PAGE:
1. How does PIR control access to the Shared Registry System (SRS)?
2. How do I specify the IP addresses that can access the SRS?
3. What is a Secure Socket Layer (SSL) certificate?
4. Where do I get an SSL certificate?
5. Which SSL toolkit should I use?
6. Which cipher suites are accepted?
7. When do I get the username/password for the Production SRS?
8. What is the requirement for the purpose of "SSL Client:YES"for the SSL certificate I purchase?
- Access control to the Production SRS is restricted by IP address filters.
- SSL encryption is required for the communication channels between the registrar's client system and the OT&E and production systems.
- Authentication by means of a username and password is required for session establishment.
The SRS requires the correct combination of the three mechanisms for each registrar before access is granted.
The Registrar Data Form has a section where registrars may specify the IP subnets that will be accessing the Production SRS. If you wish to change the IP subnets after this form has been submitted, please follow the .ORG IP Subnet Change Request process.
. The specified subnets must conform to the following rules:
- A maximum of three IP subnets.
- A maximum of 96 hosts between the three IP subnets.
- The ranges must be written in CIDR format (e.g., 192.168.1.0/27 where the "/27" represents the length of the subnet). We cannot accept any ranges below a /26 range (i.e., /25, /24, etc). CIDR format dictates the number of hosts within each range. The ranges are as follows:
- /26 = 64 hosts.
- /27 = 32 hosts.
- /28 = 16 hosts.
- /29 = 8 hosts.
- /30 = 4 hosts.
- /31 = 2 hosts.
- /32 = 1 host.
- Examples of valid subnets include:
- One subnet of 64 hosts (e.g., 192.168.1.0/26).
- One subnet of 64 hosts and one subnet of 32 hosts or less (e.g., subnet #1 as 192.168.2.0/26, which represents 64 addresses 192.168.2.0 to 192.168.2.63; and subnet #2 as 192.168.3.0/27, which represents 32 addresses 192.168.3.0 to 192.168.3.31).
- Three subnets of 32 hosts or less (e.g., subnet #1 as 192.168.2.0/27, which represents 32 addresses 192.168.2.0 to 192.168.2.31; subnet #2 as 192.168.3.0/27, which represents 32 addresses 192.168.3.0 to 192.168.3.31; and subnet #3 as 192.168.4.0/27, which represents 32 addresses 192.168.4.0 to 192.168.4.31).
- The specified subnets must fall on valid bit boundaries. For example, a subnet specified as 192.168.2.1/27 is not acceptable because ".1" is not a valid boundary for a /27 subnet. The following table defines the valid boundaries for each subnet length.
|Length of Subnet||Number of Hosts||Boundaries|
(in increments of 8)
(in increments of 4)
(in increments of 2)
|/32||1||0 through 255
(in increments of 1)
A digital certificate is simply a statement digitally signed by an independent and trusted third party (the certificate authority). That statement usually follows a very specific format laid down in a standard called X.509; hence, they are sometimes referred to as X.509 certificates.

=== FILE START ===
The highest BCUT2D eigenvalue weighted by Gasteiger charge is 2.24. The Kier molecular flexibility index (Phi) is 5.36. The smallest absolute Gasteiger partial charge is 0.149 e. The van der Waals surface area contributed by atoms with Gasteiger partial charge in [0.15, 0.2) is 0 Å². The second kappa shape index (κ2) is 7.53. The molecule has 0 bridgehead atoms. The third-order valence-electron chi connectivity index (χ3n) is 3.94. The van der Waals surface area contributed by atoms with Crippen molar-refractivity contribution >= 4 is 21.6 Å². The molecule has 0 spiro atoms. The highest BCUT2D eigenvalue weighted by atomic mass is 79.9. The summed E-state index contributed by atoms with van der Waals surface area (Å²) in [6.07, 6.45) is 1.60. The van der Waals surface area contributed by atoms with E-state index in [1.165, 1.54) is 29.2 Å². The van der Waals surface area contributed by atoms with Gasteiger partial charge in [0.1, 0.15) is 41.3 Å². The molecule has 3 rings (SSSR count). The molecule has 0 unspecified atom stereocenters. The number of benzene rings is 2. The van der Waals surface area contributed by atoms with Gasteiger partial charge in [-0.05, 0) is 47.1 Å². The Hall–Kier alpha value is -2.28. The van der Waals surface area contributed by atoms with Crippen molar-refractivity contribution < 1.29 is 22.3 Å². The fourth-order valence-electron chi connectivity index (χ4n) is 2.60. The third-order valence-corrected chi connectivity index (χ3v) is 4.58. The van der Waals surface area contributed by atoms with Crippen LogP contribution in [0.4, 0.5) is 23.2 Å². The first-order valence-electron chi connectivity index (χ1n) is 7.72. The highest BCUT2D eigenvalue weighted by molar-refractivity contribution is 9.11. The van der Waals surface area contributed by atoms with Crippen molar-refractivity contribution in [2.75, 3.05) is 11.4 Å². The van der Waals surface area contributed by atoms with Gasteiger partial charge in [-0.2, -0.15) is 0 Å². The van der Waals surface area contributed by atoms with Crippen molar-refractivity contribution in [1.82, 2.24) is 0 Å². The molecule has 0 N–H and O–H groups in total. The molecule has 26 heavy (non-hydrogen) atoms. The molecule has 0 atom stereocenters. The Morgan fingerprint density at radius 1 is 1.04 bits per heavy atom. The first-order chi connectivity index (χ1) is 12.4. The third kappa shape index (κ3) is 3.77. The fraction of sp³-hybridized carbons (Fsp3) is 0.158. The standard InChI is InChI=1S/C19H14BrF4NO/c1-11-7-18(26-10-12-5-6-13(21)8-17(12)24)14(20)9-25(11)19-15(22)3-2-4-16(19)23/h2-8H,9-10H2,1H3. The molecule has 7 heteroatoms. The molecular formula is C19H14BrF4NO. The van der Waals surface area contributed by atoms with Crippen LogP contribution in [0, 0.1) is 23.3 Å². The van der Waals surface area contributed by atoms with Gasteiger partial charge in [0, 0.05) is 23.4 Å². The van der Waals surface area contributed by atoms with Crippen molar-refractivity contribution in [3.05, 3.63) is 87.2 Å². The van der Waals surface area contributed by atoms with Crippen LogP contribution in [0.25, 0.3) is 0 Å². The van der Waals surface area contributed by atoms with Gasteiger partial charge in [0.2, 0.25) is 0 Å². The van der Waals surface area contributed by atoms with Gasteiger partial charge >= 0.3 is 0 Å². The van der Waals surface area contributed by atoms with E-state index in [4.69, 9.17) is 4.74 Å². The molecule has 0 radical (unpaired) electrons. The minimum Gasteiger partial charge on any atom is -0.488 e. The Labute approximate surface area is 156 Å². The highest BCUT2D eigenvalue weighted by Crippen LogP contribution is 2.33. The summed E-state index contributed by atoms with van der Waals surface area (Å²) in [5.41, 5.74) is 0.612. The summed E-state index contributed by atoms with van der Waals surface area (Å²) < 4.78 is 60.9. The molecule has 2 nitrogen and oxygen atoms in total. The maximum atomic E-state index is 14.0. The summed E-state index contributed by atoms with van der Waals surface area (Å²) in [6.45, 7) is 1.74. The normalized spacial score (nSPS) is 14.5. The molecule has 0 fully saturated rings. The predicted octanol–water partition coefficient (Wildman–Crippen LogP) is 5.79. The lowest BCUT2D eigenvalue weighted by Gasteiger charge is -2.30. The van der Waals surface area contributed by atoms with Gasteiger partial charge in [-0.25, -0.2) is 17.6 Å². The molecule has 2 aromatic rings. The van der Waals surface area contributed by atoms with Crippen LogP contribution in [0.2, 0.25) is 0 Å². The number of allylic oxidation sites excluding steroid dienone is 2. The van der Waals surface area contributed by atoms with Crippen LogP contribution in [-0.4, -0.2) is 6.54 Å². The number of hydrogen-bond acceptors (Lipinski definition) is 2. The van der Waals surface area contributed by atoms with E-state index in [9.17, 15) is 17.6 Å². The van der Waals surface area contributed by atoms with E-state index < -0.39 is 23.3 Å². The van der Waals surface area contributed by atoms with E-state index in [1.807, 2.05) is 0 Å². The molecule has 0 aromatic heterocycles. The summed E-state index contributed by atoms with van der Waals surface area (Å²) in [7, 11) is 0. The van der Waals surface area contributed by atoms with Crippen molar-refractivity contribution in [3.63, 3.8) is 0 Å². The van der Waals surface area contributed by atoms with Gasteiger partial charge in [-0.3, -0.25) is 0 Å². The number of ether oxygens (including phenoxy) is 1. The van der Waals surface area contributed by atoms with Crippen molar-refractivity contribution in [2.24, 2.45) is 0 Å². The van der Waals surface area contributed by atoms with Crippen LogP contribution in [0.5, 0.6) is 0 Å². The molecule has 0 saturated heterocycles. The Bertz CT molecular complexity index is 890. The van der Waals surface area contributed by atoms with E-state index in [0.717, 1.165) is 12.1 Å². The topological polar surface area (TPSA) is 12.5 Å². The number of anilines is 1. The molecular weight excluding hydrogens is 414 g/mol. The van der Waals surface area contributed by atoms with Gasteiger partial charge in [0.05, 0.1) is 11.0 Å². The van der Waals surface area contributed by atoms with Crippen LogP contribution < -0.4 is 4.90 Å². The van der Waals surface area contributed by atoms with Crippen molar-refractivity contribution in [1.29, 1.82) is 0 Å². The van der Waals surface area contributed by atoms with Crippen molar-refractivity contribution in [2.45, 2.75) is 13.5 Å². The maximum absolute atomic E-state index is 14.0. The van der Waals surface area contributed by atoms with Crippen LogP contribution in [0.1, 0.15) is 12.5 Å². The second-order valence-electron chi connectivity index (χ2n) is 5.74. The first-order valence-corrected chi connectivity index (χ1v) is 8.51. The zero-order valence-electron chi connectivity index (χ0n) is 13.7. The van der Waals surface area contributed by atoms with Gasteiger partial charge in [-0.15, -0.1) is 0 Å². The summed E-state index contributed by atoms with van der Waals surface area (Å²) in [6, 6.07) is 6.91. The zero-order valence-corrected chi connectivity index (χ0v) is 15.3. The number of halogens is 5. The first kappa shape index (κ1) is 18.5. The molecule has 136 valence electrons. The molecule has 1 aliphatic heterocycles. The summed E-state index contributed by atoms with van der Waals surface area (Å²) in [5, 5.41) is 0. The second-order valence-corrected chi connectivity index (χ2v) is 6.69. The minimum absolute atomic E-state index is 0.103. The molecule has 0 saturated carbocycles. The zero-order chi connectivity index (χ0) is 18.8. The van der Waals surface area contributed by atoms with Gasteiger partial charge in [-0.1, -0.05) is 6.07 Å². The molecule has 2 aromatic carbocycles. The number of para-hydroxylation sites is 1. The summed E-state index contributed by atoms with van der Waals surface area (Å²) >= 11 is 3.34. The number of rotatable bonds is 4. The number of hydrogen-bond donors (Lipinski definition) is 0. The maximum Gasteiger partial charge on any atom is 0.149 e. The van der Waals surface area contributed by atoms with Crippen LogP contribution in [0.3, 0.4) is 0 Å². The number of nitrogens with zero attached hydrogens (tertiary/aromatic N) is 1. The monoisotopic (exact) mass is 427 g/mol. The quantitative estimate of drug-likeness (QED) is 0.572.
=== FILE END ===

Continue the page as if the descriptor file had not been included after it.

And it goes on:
A certificate is required to establish an authenticated and encrypted communications channel between the registrar's server and .ORG SRS.
X.509 SSL certificates can be obtained from one of the accepted Certificate Authorities. Please make sure that the certificate you obtain is NOT an individual/personal certificate. The accepted Certificate Authorities are VeriSign and Thawte and as of 17 May 2008, Geotrust, Comodo and Entrust Root CAs will also be accepted. If you would like to use a Certificate Authority that is not on this list, please contact Tech Support.
Please refer to Question 8 for more specific details about the certificate to purchase.
Click here for a list of .ORG acceptable certificates.
Registrars are responsible for obtaining an SSL toolkit that is compatible with the development language and platform of their client system. The minimum requirement is that it must support SSL version 3.
For C, C++ or Perl, OpenSSL is an open-source SSL solution.
- Sun's Java Secure Socket Extension.
- SSLava from Phaos Technology. SSLava also is the toolkit used in the development of the SRS.
To establish an SSL connection to the SRS, the registrar's client system must choose a cipher suite supported by the SRS. The SRS supports the following ciphers:
- SSL_DHE_RSA_WITH_DES _CBC_SHA
The username and password for the Production SRS is issued after you have successfully completed OT&E certification and all business requirements.
This defines the purpose of the certificate and whether it can be used as client certificate. The following is a sample of an expected output from the command: openssl x509 -in your_cert.filename -purpose
- SSL client : Yes
- SSL client CA : No
- SSL server : Yes
- SSL server CA : No
- Netscape SSL server : Yes
- Netscape SSL server CA : No
- S/MIME signing : No
- S/MIME signing CA : No
- S/MIME encryption : No
- S/MIME encryption CA : No
- CRL signing : Yes
- CRL signing CA : No
- Any Purpose : Yes
- Any Purpose CA : Yes
- OCSP helper : Yes
- OCSP helper CA : No
Please ensure that the certificate you purchase has "YES" for SSL client. As noted, this certificate can be used for both server and client purposes.